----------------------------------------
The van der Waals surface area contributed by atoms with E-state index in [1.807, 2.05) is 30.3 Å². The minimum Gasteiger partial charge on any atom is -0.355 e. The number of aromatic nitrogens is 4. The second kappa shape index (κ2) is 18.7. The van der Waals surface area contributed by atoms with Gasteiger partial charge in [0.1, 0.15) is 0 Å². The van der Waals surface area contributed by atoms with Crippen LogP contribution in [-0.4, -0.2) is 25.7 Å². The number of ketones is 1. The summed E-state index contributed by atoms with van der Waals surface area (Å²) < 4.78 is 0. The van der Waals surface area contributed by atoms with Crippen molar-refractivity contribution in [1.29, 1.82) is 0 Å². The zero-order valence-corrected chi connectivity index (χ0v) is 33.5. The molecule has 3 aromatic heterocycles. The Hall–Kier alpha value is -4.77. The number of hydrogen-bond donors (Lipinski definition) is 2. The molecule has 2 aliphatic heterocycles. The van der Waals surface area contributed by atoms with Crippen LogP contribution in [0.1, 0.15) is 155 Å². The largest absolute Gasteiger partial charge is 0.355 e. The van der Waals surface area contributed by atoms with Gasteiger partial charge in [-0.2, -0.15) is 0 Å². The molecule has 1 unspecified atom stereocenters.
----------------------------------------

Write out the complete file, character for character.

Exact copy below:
The van der Waals surface area contributed by atoms with E-state index in [1.807, 2.05) is 30.3 Å². The minimum Gasteiger partial charge on any atom is -0.355 e. The number of aromatic nitrogens is 4. The second kappa shape index (κ2) is 18.7. The van der Waals surface area contributed by atoms with Gasteiger partial charge in [0.1, 0.15) is 0 Å². The van der Waals surface area contributed by atoms with Crippen LogP contribution in [-0.4, -0.2) is 25.7 Å². The number of ketones is 1. The summed E-state index contributed by atoms with van der Waals surface area (Å²) < 4.78 is 0. The van der Waals surface area contributed by atoms with Crippen molar-refractivity contribution in [1.29, 1.82) is 0 Å². The zero-order valence-corrected chi connectivity index (χ0v) is 33.5. The molecule has 3 aromatic heterocycles. The Hall–Kier alpha value is -4.77. The number of hydrogen-bond donors (Lipinski definition) is 2. The molecule has 2 aliphatic heterocycles. The van der Waals surface area contributed by atoms with Crippen LogP contribution in [0.1, 0.15) is 155 Å². The largest absolute Gasteiger partial charge is 0.355 e. The van der Waals surface area contributed by atoms with Gasteiger partial charge in [-0.2, -0.15) is 0 Å². The molecule has 1 unspecified atom stereocenters.